Sunshine Week focus on local efforts to make transparency happen

With good reason, Minneapolitans care about the health and welfare of their trees. Some wonder if the trees on the boulevard belong to the homeowner, the city or the Park Board. Residents can now learn this and more with a quick click on the City’s open portal, just one of scores of data files readily accessible online – and a taste of what is to come as the city expands the portal’s possibilities for data users.

Hopes and hype were high when the City of Minneapolis launched its open portal to data by and about the city. The expectation, if not the plan, was that inquiring minds would have ready access to massive banks of data essential to their work or personal lives. Though the endorsement of the City Council and staff is a commendable first step, the proverbial – and predictable – devil is in the details. Sunshine Week spurs us to capitalize on that first step – and to reflect on how we fulfill the promise of transparency and accountability as a goal for which the City and residents share responsibility.

For the past decade Sunshine Week (March 16-25) has challenged Americans to focus on transparency as the bedrock of our democratic government. During Sunshine Week we pause to reflect that the fundamental premise goes back to the nation’s forefathers whose vision was that, in a democracy, we the people – as defined in 18th Century terms – rule. To do so, today’s more inclusive “we” need to know what is going on with our government because we are the deciders. Life in the digital age calls for back-to-basics thinking about the idea of open government – the intent, scope, limits, barriers and mechanics of implementing systems that fulfill the promise and meet the real needs of the people governed.

In Minneapolis, the recent prominence of open data on the public agenda can be credited to a great extent to the work of volunteer coders, many working through OpenTwinCities, a local affiliate of CodeforAmerica. Their commitment and persistence raised public awareness to the point at which the staff and City Council launched the much heralded data portal. The measure of success of that portal is simple: the extent to which any user is able to find and use data created or collected by the city.

As has happened on a mega-scale with other open government launches, there were technical problems at the outset, glitches ably handled by City technology staff who moved quickly to the rescue. And there have been other problems, including some users’ dissatisfaction with missing documentation, the coder’s guide to how the data are configured. Of greater concern is the fact that, as use of the system expands, some City departments have not yet provided essential data; many more have been slow to eliminate barriers that stymie the seeker. By any measure it is clear that today’s portal offers promise, but not yet the full potential of open government.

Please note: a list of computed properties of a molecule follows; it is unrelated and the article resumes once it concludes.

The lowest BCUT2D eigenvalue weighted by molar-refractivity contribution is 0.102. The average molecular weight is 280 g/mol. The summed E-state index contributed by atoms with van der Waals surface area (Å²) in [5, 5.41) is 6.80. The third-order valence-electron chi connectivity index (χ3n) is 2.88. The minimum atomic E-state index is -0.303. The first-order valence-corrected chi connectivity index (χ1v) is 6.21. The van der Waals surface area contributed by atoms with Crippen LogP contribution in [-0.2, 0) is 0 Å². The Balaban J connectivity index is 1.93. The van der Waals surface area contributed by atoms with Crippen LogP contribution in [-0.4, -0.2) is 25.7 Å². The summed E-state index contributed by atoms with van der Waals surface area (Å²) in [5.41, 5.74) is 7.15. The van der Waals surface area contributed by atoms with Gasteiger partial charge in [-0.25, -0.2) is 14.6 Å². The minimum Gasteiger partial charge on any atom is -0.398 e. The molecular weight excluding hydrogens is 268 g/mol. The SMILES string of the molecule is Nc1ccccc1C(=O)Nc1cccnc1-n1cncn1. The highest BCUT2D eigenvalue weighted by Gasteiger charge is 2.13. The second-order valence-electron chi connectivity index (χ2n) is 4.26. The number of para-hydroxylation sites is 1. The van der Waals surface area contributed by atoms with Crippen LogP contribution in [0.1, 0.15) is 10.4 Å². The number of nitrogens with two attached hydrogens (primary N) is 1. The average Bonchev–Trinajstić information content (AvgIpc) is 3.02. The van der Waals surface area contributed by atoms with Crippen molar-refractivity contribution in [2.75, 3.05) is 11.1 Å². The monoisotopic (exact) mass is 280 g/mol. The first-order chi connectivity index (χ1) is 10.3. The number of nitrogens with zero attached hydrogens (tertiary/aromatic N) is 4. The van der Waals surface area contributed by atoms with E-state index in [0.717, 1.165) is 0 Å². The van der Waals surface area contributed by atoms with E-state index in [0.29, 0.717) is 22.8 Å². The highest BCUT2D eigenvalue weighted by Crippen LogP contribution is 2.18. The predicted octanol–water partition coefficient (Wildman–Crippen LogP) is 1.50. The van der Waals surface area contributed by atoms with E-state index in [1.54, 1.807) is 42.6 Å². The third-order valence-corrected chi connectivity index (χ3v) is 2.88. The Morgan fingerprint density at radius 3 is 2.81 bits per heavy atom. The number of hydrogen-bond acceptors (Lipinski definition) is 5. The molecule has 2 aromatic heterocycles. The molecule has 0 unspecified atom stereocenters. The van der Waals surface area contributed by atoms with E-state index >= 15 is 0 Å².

The first principle of open government is the presumption of openness which means that government information belongs to the people, that limits to access must be assessed and justified; attention to openness must becomes the standard “pattern or practice” of city government. Further, it is essential that information seekers trust that the information by and about their government is not tainted by vested interests. Above all, data must be in a form and format that is both useable and useful; barriers to access – whether language or disability, lack of tools or skill, or fees – must be eliminated.

This requires a cultural change. On the one hand, elected officials and dedicated civil servants throughout city government are challenged to rethink their work. Cultural change demands that supervisors at every level reconsider their priorities and those of the workers they supervise. At the policy level it is the responsibility of elected officials to hold themselves and every staff member accountable to embrace the spirit of openness. Council members and their staff need to recognize and reward transparency as a strength of Minneapolis.

For our part we voters must place high value on a system that is committed to the presumption of openness. As Minneapolis residents we are challenged to rethink our role as information receivers – and providers. It is an unaccustomed challenge for us to play a dynamic role in the reconstructed digital environment that demands us to take personal responsibility to know the rules, to provide good information to the city, and to hold our elected officials accountable for the service we elect them to perform.

Traditionally, our responsibility has been to understand physical aspects of our city – safe streets, reliable utilities, wise investments and intelligent development. The digital age demands more of the City and of us as residents.

Transparency and accountability hold great promise for Minneapolis, a city whose residents have always embraced the challenge to learn, to share ideas, and to make decisions based on the common good. Our heritage and experience validate our high expectations of open government. In this digital age, knowing more about our City gives us an edge — it plays to our strength.

 

 

 

 

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